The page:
Since the current economic crisis began last year, the handling of it has been strikingly similar in The United States and Great Britain. It has been based on one central premise alone:

Protect the current financial power structure, and the individual players within it, at any cost to the taxpayers and no matter what the long-terms consequences to the economy are.

It really is as simple as that, because there is virtually no evidence to the contrary. With bailouts, loans, guarantees to AIG, Citigroup, Bank of America, Bear Sterns and many more, the U.S. taxpayers are on the line for over $10 Trillion at this point!

Enormous bailouts of Royal Bank of Scotland, Barclays Bank and many more in Great Britain will eventually cost British taxpayers Trillions of dollars too. All the while banks and other financial companies in both countries are continuing to pay enormous bonuses while successfully opposing financial regulation.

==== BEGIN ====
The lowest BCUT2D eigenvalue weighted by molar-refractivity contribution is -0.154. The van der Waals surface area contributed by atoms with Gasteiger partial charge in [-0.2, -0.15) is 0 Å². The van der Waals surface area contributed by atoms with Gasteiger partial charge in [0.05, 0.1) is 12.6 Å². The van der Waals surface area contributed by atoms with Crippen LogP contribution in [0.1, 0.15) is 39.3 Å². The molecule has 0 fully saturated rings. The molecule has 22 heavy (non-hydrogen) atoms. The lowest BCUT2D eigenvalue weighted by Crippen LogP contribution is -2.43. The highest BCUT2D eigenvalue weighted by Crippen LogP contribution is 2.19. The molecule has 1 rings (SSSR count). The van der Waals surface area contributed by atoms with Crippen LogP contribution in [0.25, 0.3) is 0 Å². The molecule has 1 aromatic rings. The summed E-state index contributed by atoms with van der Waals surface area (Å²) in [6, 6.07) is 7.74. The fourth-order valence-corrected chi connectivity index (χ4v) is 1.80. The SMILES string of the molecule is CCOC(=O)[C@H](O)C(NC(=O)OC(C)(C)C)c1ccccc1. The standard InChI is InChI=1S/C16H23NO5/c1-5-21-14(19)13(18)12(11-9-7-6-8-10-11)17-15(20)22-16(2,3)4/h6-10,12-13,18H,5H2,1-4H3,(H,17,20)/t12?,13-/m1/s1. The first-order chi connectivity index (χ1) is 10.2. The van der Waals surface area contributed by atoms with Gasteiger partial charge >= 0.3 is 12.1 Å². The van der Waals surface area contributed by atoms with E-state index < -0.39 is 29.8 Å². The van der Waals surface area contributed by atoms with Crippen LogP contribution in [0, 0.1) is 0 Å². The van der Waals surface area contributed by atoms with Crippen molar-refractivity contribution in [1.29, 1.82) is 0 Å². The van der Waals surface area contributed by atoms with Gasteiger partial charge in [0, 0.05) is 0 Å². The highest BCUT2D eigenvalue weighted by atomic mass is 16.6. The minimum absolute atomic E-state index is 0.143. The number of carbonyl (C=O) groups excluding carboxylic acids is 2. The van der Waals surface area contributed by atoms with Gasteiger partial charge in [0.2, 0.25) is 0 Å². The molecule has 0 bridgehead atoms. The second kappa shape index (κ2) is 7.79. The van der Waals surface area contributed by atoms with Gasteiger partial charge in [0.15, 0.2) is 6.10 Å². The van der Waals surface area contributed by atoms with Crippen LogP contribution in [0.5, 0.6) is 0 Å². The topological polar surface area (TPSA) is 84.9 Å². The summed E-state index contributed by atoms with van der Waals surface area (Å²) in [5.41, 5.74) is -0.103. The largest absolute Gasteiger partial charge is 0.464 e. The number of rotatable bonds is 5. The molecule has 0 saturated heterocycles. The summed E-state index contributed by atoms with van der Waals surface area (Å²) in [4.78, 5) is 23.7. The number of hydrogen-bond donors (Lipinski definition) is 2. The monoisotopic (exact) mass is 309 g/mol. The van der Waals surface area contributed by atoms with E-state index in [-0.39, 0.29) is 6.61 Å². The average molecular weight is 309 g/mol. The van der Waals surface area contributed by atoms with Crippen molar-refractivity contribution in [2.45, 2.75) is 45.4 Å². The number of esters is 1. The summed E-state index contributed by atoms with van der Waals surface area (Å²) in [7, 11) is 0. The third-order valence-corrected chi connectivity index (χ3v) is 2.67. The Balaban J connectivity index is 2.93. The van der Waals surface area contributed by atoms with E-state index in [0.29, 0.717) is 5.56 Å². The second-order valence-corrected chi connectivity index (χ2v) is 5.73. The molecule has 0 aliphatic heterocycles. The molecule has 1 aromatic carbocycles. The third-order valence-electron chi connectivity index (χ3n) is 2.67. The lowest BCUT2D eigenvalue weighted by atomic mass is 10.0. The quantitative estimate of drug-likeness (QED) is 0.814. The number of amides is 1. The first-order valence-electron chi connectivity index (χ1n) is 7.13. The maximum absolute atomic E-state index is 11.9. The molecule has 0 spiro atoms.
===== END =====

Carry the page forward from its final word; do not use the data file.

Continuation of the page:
The American and British economies are at this point essentially unregulated. The people in both countries are outraged, and I personally don’t know anyone, nor have I heard anyone outside the corrupt media elite, voice support for the bailout and support of the financial oligarchy.

I don’t have any exact numbers for this, but if I, as a resident of Manhattan working in the financial industry, don’t know anyone who thinks that this is a good idea, I can only imagine what people around the country think about it.

Protesters in Britain have repeatedly smashed the windows of banks, and bank employees have had to hire body guards, so I don’t think the outrage is any smaller there.